The Smoking Ban

Update: They’ve voted for the full ban! Woohoo! Brilliant.

MPs will tonight vote on the extent of the smoking ban in England. There’ll be three options:

Option 1: Muppetry
Option 2: w00t!
Option 3: Muppetry

All right, that’s not quite the official line. Here’s the BBC’s take:

Option 1: Essentially this is Labour’s manifesto pledge to introduce a ban on smoking in all enclosed public places in England, except pubs which do not serve food, and private members’ clubs. It was the option agreed last autumn by Cabinet after protracted debate. Championed by ex-health secretary John Reid.

Option 2: A complete ban on smoking in all enclosed public places, including all pubs and private clubs. This was the option the Department of Health, under current Health Secretary Patricia Hewitt, was believed to favour after consultation suggested the Option 1 might be unworkable and make health inequalities worse. Championed by health minister Caroline Flint.

Option 3: A complete ban on smoking in all enclosed public places, except for private clubs. This offers another option to MPs facing anger from private clubs, such as Labour/Conservative clubs, working mens’ and golf clubs at having a ban imposed on them. Health Secretary Patricia Hewitt says she is yet to make up her mind, but is considering voting for this option.

I just cannot see how you can impose a smoking ban on the basis of health, but allow exemptions. Staff would still be exposed to smoke against their will, and if that still happens what’s the point of the bill? I suppose the issue is personal choice, but I don’t see that argument either. If smoking were only harmful to the person making the choice, I’d understand, but the point is that people are harmed through no fault of their own.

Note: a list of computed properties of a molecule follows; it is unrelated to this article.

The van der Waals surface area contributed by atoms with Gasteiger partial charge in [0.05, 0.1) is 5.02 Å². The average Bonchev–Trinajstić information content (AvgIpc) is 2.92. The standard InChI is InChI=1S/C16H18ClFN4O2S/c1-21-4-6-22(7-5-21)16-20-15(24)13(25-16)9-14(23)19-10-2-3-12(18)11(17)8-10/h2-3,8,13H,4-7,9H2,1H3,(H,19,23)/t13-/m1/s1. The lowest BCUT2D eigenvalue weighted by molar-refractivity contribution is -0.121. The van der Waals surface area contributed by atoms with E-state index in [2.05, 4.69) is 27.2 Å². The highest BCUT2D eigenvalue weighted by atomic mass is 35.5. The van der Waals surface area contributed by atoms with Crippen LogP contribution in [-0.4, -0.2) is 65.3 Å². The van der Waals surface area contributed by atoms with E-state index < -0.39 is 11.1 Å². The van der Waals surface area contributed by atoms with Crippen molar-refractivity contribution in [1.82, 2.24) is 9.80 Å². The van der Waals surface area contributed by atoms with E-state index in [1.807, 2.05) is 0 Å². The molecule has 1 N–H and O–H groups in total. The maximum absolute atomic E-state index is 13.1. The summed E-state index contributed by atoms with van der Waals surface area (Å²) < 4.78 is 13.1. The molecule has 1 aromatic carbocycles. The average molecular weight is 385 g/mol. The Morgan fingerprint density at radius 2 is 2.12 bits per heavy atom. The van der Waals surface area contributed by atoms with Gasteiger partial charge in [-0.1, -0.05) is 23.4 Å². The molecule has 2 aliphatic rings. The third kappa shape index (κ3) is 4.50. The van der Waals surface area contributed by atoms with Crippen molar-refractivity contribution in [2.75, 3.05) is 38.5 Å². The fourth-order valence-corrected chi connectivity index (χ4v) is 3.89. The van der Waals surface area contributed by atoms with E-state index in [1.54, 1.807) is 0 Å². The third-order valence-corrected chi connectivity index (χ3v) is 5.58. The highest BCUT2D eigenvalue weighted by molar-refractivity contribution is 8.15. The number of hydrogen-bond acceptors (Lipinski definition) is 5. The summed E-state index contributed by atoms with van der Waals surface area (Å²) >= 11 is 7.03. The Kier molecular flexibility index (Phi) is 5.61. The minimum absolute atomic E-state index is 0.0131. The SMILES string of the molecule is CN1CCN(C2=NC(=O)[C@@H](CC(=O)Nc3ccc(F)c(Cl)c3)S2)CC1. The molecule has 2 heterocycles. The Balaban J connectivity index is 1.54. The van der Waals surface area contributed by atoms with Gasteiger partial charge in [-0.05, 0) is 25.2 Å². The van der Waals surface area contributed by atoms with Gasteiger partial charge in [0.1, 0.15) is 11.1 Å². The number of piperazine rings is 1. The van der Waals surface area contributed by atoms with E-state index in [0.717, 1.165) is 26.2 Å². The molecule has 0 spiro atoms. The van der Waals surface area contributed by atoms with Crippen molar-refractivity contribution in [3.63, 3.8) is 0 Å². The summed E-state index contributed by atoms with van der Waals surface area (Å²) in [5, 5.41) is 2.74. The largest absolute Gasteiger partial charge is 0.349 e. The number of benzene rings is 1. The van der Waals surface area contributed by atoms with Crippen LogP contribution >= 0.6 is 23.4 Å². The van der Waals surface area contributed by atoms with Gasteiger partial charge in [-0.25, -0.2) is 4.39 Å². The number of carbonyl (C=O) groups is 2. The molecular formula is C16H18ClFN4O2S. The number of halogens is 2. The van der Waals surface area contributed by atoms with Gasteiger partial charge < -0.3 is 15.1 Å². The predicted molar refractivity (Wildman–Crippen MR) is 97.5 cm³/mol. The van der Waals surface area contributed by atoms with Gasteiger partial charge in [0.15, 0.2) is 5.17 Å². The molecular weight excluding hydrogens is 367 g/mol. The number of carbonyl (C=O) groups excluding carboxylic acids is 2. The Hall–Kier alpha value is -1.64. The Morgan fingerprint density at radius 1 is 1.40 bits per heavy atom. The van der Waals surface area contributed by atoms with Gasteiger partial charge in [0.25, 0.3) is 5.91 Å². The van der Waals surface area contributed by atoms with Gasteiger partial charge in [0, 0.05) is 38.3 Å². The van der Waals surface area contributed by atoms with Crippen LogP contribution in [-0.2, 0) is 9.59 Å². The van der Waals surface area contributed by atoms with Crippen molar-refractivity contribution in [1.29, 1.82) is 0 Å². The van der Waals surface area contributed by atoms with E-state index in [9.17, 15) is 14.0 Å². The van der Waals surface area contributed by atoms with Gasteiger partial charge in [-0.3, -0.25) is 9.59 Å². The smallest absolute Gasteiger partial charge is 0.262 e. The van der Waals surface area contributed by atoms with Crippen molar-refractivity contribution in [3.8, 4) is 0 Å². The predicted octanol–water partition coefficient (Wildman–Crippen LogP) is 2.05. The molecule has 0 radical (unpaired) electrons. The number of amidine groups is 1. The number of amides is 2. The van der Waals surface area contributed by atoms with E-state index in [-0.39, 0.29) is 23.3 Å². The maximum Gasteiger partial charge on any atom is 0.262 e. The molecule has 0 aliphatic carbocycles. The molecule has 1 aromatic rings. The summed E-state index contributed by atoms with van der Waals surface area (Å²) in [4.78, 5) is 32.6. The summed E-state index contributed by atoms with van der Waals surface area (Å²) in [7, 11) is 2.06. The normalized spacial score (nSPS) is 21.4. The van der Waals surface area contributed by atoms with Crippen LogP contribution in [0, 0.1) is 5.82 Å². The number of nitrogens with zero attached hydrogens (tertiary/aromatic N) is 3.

Exemptions for private clubs would affect me, since I go dancing at a private club every week, and many of the social functions relating to it take place in similar venues. Given that I’m there for a dance class, and other people are doing something that harms themselves and me, the smokers are the ones being unreasonable and I think it’s up to them to defend their position – the ‘you can feel free to go elsewhere’ argument doesn’t work. I don’t mean to sound like it’s ‘us vs smokers’, though – actually, I’ve been very surprised by the attitudes of many smokers interviewed on the news. I’d say that the majority support a total ban, and many seem to view it as an good opportunity to give up. Which is cool.

Unless something totally weird happens, smoking will definitely be banned in the majority of public places, and this will make a huge difference to me. I just can’t stand smoke, and I’ve been known to leave if people nearby light up. It’s not something I choose to let bother me, it just does – I can’t help it. I’ve seen the statistics for passive smoking, and I resent having to breathe it in. That and having to wash any clothes I was wearing. Bleurgh. I very rarely go to pubs, and choose restaurants carefully, because of smoke. When I was in New York it was great not to have to even think about it when finding somewhere to eat. It just seemed such a reasonable state of affairs.

As far as I can tell from media reports, it was John Reid who demanded exemptions for private clubs. He was health minister at the time of the original proposal, and then moved on after(?) the election. New health secretary Patricia Hewitt was strongly in favour of a complete ban, but with John Reid opposing her the argument came down to the election manifesto. Although I’m very happy that many people kicked up a fuss and forced this free vote, it’s a shame the government couldn’t have taken the responsible line in the first place.

Of course, if it were up to me I might raise the issue of people inflicting cigarette smoke upon children at home. But that’s me 🙂 Health secretary Patricia Hewitt stated this morning that she intends to vote for option two. I very much hope that the majority of MPs follow her lead.

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Having said all that, here’s how Patricia Hewitt opened the debate:

People’s homes, residential care homes, hospitals, prisons and hotel bedrooms should be exempted, she said.

Spot the odd one out! You’d think if there’s one place people definitely shouldn’t be allowed to smoke, outside of petrol stations, it’d be hospitals…